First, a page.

Progressive: My "backwater hometown" elected a female mayor today. She defeated the four-term incumbent, who's a homosexual.

   Not bad, huh? I can only imagine the jokes my father made during the campaign. Were it not my father, I'd wonder whether he even voted.

   (Sure, the town's still 97 percent white, but did the place you grow up have a woman beat an alternative lifestyle choice for the biggest public office? Probably not!)

Better Than Outspending? Not Having To
-- Schilling returns! 38Pitches.com commenters rejoice!

   • So now that I've cleared up the letter I received on Monday, informing me a warrant would be issued for my arrest in 72 hours, I can tell this story.

   Fun as it would have been to tell people, "I can't ever go back to Ohio!" it was something I really didn't want to deal with.

   I got a speeding ticket on our first night in Cleveland during the ALCS. Driving a flashy rental car with an actual ability to accelerate quickly -- honestly, every car accelerates better than my popgun Saturn -- I was caught going 76 in a 60. I still don't understand how an interstate highway in a non-residential area has a 60 speed limit, but whatever.

   Since it happened, I've been miffed at myself because I'm pretty sure I could have talked my way out of it given the chance again. The cop was a nice guy. The road was hardly grdilocked with traffic. We even spent a couple minutes after he gave me the ticket talking about baseball.

   However, I now don't think that would have been possible. I noted in the days after I got the ticket both that there was always a cop stationed in the exact spot where the officer tabbed me, and that the town he works for -- Linndale, Ohio -- only appears to have about 500 yards of Interstate 71 inside its borders.

   Sure enough, that's true. And man, do they take advantage of it.

In 1959, construction on Interstate 71 was completed. A heavily traversed section of I-71 roughly bisects the village, which provided ample opportunity for the Linndale police to ticket speeding motorists. People in Cleveland and tourists traveling I-71 know Linndale to be a speed trap since 80% of the city's budget is derived from traffic violations.

By 1994, enough tickets were being given and enough motorists were complaining that Ohio General Assembly passed legislation curtailing such traffic enforcement, which legislation affected only Linndale and one other town in the state. However, Linndale eventually won court battles to have the legislation overturned.

Although there is virtually no crime outside of the interstate, law enforcement in Linndale is robust. The village has its own court system for handling misdemeanors, a drug dog, and a jailhouse.

   Not only that, with a population of 117, the town rolls the ticket money into "flu shots, a dumpster for public use, free smoke and carbon monoxide detectors, a community mobile book library, and many other services" for residents.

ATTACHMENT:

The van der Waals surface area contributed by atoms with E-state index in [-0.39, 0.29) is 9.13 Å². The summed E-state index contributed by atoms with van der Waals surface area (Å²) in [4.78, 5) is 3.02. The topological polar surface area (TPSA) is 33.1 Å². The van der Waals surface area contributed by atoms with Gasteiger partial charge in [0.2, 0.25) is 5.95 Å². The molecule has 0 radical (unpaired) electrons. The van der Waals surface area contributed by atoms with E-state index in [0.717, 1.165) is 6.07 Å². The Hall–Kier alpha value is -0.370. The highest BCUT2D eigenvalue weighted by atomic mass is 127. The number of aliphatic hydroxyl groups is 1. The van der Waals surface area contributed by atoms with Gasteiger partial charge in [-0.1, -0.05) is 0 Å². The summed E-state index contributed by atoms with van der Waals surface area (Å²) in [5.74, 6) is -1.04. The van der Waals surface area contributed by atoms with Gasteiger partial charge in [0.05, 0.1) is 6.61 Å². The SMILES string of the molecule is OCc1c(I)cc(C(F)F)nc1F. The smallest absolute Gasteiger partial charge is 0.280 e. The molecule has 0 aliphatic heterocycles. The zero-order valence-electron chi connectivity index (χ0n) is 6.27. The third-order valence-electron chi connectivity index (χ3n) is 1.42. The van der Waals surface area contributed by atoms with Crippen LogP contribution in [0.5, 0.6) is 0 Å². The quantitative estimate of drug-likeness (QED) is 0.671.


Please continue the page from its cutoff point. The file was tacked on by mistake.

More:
Traditionally, there is an annual Christmas party where each child in the village receives a gift. There are summer clambakes and other village parties, and frequent events honoring Veterans at the town's Peace Memorial.

   So really, I'm just part of a vast conspiracy to use the law as a fund-raising tool. That makes me feel much better.
November 5, 2007 - Pretend To Be Ashamed
   • Merely calling out this Missouri undergraduate -- thanks, Google News! -- for the following argument:

I must congratulate the Boston Red Sox on their recent World Series victory. That's two championships in just four years, and I think everyone associated with such a fine organization should be proud of a terrific accomplishment. But the Red Sox and their fans must have forgotten the old saying: "Be careful what you wish for, because you might just get it."

Well Boston, it's time to celebrate, because you have officially become the cream of the crop in Major League Baseball. You are the new Yankees.

   would be stupid. Across the globe, writers small-time and national, are making the same smug point. Were I still just a fan, I'd be pissed. But as me, it's hilarious. It's part desperation, part jealousy, part idiocy and part filler.

   This is what we've been reduced to: Being angry and sorry that a team is good. Not just one-year sort-of good for a couple weeks, like the Cardinals college boy appears to be a fan of. Being good for a long stretch, thanks to proper planning and, yes, having tons of resources.

   You think he knows or cares five guys on the field for the clincher made less than $500K this year?

Jonathan Papelbon - $425,000
Kevin Youkilis - $424,500
Jon Lester - $384,000
Dustin Pedroia - $380,000
Jacoby Ellsbury - Played 17 games at Double-A in 2007.

   (Man, I wish someone wrote that in the heat of the moment.)